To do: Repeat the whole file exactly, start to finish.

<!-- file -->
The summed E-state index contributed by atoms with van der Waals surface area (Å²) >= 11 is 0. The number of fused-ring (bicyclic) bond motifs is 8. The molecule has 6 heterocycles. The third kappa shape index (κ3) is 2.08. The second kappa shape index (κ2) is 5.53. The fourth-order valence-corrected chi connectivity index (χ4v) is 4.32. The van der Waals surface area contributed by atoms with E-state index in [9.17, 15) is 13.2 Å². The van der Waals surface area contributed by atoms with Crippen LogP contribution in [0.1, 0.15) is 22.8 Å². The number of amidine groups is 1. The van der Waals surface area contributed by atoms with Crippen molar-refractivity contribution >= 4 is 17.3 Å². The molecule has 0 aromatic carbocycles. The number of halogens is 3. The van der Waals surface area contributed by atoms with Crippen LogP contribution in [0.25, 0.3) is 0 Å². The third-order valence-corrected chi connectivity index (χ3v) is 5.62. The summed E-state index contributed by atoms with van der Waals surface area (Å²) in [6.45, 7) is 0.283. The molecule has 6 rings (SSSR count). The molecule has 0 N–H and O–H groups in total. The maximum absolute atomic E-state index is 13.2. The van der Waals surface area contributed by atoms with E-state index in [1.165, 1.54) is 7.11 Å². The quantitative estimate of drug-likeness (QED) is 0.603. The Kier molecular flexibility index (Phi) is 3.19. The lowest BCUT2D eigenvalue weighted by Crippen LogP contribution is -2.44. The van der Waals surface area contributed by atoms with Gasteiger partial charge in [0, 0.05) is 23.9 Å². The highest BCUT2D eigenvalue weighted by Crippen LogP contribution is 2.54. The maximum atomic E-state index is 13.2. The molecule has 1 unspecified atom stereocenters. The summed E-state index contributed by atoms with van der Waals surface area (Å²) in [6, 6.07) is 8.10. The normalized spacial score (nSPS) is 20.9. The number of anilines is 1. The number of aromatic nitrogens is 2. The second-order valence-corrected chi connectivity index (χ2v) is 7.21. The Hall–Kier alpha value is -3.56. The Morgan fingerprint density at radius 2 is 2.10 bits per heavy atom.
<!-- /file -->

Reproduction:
The summed E-state index contributed by atoms with van der Waals surface area (Å²) >= 11 is 0. The number of fused-ring (bicyclic) bond motifs is 8. The molecule has 6 heterocycles. The third kappa shape index (κ3) is 2.08. The second kappa shape index (κ2) is 5.53. The fourth-order valence-corrected chi connectivity index (χ4v) is 4.32. The van der Waals surface area contributed by atoms with E-state index in [9.17, 15) is 13.2 Å². The van der Waals surface area contributed by atoms with Crippen LogP contribution in [0.1, 0.15) is 22.8 Å². The number of amidine groups is 1. The van der Waals surface area contributed by atoms with Crippen molar-refractivity contribution >= 4 is 17.3 Å². The molecule has 0 aromatic carbocycles. The number of halogens is 3. The van der Waals surface area contributed by atoms with Crippen LogP contribution in [0.25, 0.3) is 0 Å². The third-order valence-corrected chi connectivity index (χ3v) is 5.62. The summed E-state index contributed by atoms with van der Waals surface area (Å²) in [6.45, 7) is 0.283. The molecule has 6 rings (SSSR count). The molecule has 0 N–H and O–H groups in total. The maximum absolute atomic E-state index is 13.2. The van der Waals surface area contributed by atoms with E-state index in [1.165, 1.54) is 7.11 Å². The quantitative estimate of drug-likeness (QED) is 0.603. The Kier molecular flexibility index (Phi) is 3.19. The lowest BCUT2D eigenvalue weighted by Crippen LogP contribution is -2.44. The van der Waals surface area contributed by atoms with Gasteiger partial charge in [0, 0.05) is 23.9 Å². The highest BCUT2D eigenvalue weighted by Crippen LogP contribution is 2.54. The maximum atomic E-state index is 13.2. The molecule has 1 unspecified atom stereocenters. The summed E-state index contributed by atoms with van der Waals surface area (Å²) in [6, 6.07) is 8.10. The normalized spacial score (nSPS) is 20.9. The number of anilines is 1. The number of aromatic nitrogens is 2. The second-order valence-corrected chi connectivity index (χ2v) is 7.21. The Hall–Kier alpha value is -3.56. The Morgan fingerprint density at radius 2 is 2.10 bits per heavy atom.